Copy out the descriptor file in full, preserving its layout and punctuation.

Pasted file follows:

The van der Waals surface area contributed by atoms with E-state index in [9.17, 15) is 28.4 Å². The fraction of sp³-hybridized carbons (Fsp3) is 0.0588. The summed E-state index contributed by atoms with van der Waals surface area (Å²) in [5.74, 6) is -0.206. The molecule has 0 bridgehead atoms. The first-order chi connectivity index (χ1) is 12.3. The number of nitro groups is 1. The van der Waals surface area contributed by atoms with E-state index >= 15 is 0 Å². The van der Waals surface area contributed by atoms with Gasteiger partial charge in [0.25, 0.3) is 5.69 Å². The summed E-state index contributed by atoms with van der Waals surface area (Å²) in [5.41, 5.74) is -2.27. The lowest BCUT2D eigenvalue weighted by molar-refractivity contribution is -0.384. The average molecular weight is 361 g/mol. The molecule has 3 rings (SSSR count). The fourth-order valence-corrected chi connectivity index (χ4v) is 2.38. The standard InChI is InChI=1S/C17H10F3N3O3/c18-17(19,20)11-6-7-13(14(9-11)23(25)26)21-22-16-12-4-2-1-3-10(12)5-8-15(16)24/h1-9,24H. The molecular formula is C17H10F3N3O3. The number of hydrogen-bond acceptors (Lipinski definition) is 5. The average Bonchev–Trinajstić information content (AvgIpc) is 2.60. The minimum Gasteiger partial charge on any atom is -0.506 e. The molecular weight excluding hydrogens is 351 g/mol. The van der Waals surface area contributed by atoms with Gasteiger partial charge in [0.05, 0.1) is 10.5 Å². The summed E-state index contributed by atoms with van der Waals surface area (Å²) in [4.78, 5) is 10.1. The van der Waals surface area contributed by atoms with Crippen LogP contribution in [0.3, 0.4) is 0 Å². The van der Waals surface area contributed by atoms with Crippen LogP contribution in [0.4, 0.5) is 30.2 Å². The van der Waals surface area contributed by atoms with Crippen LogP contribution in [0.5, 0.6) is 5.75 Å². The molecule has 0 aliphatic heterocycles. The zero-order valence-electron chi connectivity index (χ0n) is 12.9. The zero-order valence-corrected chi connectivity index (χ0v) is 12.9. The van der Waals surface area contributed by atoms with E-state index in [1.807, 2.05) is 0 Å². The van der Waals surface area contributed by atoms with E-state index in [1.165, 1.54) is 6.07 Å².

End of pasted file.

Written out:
The van der Waals surface area contributed by atoms with E-state index in [9.17, 15) is 28.4 Å². The fraction of sp³-hybridized carbons (Fsp3) is 0.0588. The summed E-state index contributed by atoms with van der Waals surface area (Å²) in [5.74, 6) is -0.206. The molecule has 0 bridgehead atoms. The first-order chi connectivity index (χ1) is 12.3. The number of nitro groups is 1. The van der Waals surface area contributed by atoms with E-state index >= 15 is 0 Å². The van der Waals surface area contributed by atoms with Gasteiger partial charge in [0.25, 0.3) is 5.69 Å². The summed E-state index contributed by atoms with van der Waals surface area (Å²) in [5.41, 5.74) is -2.27. The lowest BCUT2D eigenvalue weighted by molar-refractivity contribution is -0.384. The average molecular weight is 361 g/mol. The molecule has 3 rings (SSSR count). The fourth-order valence-corrected chi connectivity index (χ4v) is 2.38. The standard InChI is InChI=1S/C17H10F3N3O3/c18-17(19,20)11-6-7-13(14(9-11)23(25)26)21-22-16-12-4-2-1-3-10(12)5-8-15(16)24/h1-9,24H. The molecular formula is C17H10F3N3O3. The number of hydrogen-bond acceptors (Lipinski definition) is 5. The average Bonchev–Trinajstić information content (AvgIpc) is 2.60. The minimum Gasteiger partial charge on any atom is -0.506 e. The molecular weight excluding hydrogens is 351 g/mol. The van der Waals surface area contributed by atoms with Gasteiger partial charge in [0.05, 0.1) is 10.5 Å². The summed E-state index contributed by atoms with van der Waals surface area (Å²) in [4.78, 5) is 10.1. The van der Waals surface area contributed by atoms with Crippen LogP contribution in [0.3, 0.4) is 0 Å². The van der Waals surface area contributed by atoms with Crippen LogP contribution in [0.4, 0.5) is 30.2 Å². The van der Waals surface area contributed by atoms with Crippen LogP contribution in [0.5, 0.6) is 5.75 Å². The molecule has 0 aliphatic heterocycles. The zero-order valence-electron chi connectivity index (χ0n) is 12.9. The zero-order valence-corrected chi connectivity index (χ0v) is 12.9. The van der Waals surface area contributed by atoms with E-state index in [1.807, 2.05) is 0 Å². The van der Waals surface area contributed by atoms with E-state index in [1.165, 1.54) is 6.07 Å².